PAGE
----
Many homeschoolers this week will be looking for ways to remember and teach about the attacks of September 11, 2001. One simple thing to do is to show how other people marked the event soon after it occurred, and so give your students a sense of how it was experienced at the time.
One of the most moving memorials that took place shortly after the attacks was the singing of the U.S. National Anthem by the congregation of St. Paul’s Cathedral in London at a special service held on September 14th. St. Paul’s is one of the world’s most famous churches, designed by Sir Christopher Wren after the great London fire of 1666 that destroyed much of the city. It survived the London bombings during World War II and has played an important role in the life of the British people for more than three centuries:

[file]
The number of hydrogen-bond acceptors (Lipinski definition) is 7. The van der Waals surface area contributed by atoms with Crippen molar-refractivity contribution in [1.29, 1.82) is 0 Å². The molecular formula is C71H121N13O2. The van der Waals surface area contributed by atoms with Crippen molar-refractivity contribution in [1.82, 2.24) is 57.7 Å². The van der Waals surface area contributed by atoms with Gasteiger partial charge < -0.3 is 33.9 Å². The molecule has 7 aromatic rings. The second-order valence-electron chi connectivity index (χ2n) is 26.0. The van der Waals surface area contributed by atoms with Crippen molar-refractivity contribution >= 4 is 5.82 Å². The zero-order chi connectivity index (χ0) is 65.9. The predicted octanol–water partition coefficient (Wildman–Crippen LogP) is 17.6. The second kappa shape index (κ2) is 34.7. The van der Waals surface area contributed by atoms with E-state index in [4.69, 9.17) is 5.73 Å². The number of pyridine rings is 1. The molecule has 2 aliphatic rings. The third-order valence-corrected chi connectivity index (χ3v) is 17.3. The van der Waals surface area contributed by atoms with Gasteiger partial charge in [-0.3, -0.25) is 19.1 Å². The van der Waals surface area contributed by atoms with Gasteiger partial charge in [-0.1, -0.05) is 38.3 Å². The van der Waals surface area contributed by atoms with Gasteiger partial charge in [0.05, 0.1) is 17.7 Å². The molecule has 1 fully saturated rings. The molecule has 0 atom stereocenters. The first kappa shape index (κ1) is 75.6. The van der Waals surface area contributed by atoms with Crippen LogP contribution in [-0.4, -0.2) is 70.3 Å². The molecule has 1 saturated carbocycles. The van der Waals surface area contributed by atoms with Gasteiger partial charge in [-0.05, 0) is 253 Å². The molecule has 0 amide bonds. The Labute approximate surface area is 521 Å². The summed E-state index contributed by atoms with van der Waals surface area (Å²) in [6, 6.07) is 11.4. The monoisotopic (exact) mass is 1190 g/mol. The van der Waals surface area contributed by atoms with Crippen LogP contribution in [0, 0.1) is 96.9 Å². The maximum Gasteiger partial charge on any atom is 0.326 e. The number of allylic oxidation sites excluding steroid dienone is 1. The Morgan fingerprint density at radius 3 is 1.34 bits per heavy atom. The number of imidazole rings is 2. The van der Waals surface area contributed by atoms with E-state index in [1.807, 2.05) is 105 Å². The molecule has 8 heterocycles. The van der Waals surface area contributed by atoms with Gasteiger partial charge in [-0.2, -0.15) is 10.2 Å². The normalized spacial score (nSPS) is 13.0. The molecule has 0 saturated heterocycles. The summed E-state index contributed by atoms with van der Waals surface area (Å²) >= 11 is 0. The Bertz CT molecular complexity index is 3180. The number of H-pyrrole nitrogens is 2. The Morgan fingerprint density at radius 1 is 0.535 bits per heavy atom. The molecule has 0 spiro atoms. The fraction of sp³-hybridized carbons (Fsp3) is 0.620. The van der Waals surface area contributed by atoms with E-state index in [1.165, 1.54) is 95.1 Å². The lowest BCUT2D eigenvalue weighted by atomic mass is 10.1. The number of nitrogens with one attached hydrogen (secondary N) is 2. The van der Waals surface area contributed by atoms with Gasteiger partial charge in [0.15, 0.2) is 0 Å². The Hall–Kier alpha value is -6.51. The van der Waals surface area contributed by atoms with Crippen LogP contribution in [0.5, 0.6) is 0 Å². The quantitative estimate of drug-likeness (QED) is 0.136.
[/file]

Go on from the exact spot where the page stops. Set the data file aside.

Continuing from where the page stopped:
The words of our national anthem, “The Star-Spangled Banner,” were written (as a poem) by Francis Scott Key in September 1814 during another attack on the United States: the British bombardment of Fort McHenry in Baltimore during what we now call the War of 1812 (which lasted more than two years). You’ll find a history of the anthem on page 485 of your almanac (riverhouses.org/books) and on the website of the Smithsonian Institution’s National Museum of American History, which is today the home of the Star-Spangled Banner itself — the actual flag that Francis Scott Key saw flying over Fort McHenry in 1814.
The Star-Spangled Banner
Francis Scott Key
O say can you see, by the dawn’s early light,
What so proudly we hailed at the twilight’s last gleaming,
Whose broad stripes and bright stars through the perilous fight,
O’er the ramparts we watched, were so gallantly streaming?
And the rockets’ red glare, the bombs bursting in air,
Gave proof through the night that our flag was still there;
O say does that star-spangled banner yet wave
O’er the land of the free and the home of the brave?
Yes, Mr. Key. Yes it does.
What anniversaries are you marking in your homeschool this week?